The use of spermicides including condoms treated with spermicide and diaphragms as contraceptives also may increase the risk of UTIs. This is due to the inflammation and irritation of the urethra or vagina that's sometimes associated with chlamydia and other STDs. If you have any symptoms of a urinary tract infection, you'll need to go to a doctor right away.
The symptoms won't go away if you ignore them — they'll only become worse. The more quickly you begin treatment, the less uncomfortable it will be. Call your doctor's office or clinic immediately. If you can't reach your doctor, you can visit an urgent care center or hospital emergency room. The most important thing is to take action as soon as possible. Only your health care provider can treat urinary tract infections.
The first thing a doctor will do is confirm that a person has a UTI by taking a clean-catch urine specimen. At the doctor's office, you'll be asked to clean your genital area with disposable wipes and then urinate into a sterile bacteria-free cup.
If an infection is suspected when the specimen is examined, a doctor will probably prescribe antibiotics. Because there are many different antibiotics available, the doctor may send the urine specimen for a urine culture, which is a test to identify the exact type of bacteria causing your infection.
It takes about 48 hours to get results from a urine culture, and a doctor may ask patients to switch antibiotics depending on the results. Although antibiotics begin fighting the infection right away, they can't stop all the symptoms immediately. If someone has a lot of pain from a UTI, the doctor may recommend a medication to help relieve the spasm and pain in the bladder. This will turn urine a bright orange color, but it's harmless and will usually make a person much more comfortable within hours.
In the case of a kidney infection, a doctor may prescribe pain medication. For some infections, a person may only have to take antibiotics for 3 days, but usually people with UTIs need to stay on medicine for 7 to 14 days.
It's important to take the antibiotics until the prescription is finished. Many people stop taking medication when they begin to feel better, but that doesn't allow the antibiotics to completely kill the bacteria, which increases the risk that the infection will reappear.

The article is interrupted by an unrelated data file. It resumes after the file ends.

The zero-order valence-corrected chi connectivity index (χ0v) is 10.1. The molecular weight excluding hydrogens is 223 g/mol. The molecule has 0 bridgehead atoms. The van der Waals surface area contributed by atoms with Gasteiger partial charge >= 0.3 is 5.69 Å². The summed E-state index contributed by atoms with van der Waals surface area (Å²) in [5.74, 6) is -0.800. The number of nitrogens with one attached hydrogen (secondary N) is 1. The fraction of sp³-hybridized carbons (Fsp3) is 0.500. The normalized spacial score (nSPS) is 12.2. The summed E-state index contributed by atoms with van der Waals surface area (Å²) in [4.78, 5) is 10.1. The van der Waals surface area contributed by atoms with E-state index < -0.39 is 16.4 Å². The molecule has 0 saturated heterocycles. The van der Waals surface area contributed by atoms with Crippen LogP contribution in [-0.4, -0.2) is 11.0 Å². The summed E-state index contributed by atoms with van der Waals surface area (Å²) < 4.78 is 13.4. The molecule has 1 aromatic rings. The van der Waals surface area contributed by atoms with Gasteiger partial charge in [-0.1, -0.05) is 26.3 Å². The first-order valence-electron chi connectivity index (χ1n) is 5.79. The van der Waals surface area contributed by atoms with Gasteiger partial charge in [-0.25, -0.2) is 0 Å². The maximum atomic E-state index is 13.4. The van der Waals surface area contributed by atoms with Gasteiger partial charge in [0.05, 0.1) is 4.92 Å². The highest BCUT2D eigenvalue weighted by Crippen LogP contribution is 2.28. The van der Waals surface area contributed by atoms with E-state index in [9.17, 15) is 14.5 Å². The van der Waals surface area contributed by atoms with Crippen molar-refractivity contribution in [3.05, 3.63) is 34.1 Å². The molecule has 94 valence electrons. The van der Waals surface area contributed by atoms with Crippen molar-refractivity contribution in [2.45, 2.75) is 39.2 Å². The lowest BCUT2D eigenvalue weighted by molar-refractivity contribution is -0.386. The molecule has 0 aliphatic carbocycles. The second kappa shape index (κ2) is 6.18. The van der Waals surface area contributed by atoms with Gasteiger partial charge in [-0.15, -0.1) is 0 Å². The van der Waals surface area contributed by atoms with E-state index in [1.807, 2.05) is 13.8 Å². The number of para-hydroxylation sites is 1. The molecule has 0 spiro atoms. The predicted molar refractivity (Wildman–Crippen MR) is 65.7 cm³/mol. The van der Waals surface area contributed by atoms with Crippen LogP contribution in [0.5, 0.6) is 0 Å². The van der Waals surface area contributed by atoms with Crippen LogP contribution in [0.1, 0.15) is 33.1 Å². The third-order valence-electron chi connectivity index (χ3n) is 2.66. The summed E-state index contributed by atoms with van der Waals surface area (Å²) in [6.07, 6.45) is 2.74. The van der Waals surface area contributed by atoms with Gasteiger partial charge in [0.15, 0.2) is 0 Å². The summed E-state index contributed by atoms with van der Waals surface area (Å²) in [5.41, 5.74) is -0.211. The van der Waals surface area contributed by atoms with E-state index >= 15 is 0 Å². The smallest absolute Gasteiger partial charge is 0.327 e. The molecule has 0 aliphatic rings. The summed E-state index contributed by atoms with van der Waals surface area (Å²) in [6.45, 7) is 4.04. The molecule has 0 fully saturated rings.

If you've been diagnosed with a UTI and symptoms continue after you've used up all your medication or if your symptoms aren't much better after 2 to 3 days of treatment, contact your doctor.
It's important to drink lots of water during and after treatment because each time you urinate, the bladder cleanses itself a little bit more. Cranberry juice may also be helpful. Smoking also irritates the bladder, and cause bladder problems later on. People who get a doctor's help for a UTI right away should be clear of symptoms within a week.
For a more serious kidney infection, most people have to return to the doctor's office for a follow-up visit to ensure that the infection has responded completely to the medication. In either case, a doctor may tell people with UTIs to avoid sexual intercourse for a week or so, which allows the inflammation to disappear completely.
There are several ways people may be able to prevent urinary tract infections. After urination, girls should wipe from front to back with toilet paper. After bowel movements, be sure to wipe from front to back to avoid spreading bacteria from the rectal area to the urethra. Another thing both girls and guys can do to prevent UTIs is to go to the bathroom frequently. Avoid holding urine for long periods of time.
Males and females should also keep the genital area clean and dry. Girls should change their tampons and pads regularly during their periods.
Frequent bubble baths can cause irritation of the vaginal area, so girls should take showers or plain baths. Avoid prolonged exposure to moisture in the genital area by not wearing nylon underwear or wet swimsuits. Wearing underwear with cotton crotches is also helpful. And girls should skip using feminine hygiene sprays or douches — these products can irritate the urethra. If you are sexually active, go to the bathroom both before and within 15 minutes after intercourse. After sex, gently wash the genital area to remove any bacteria.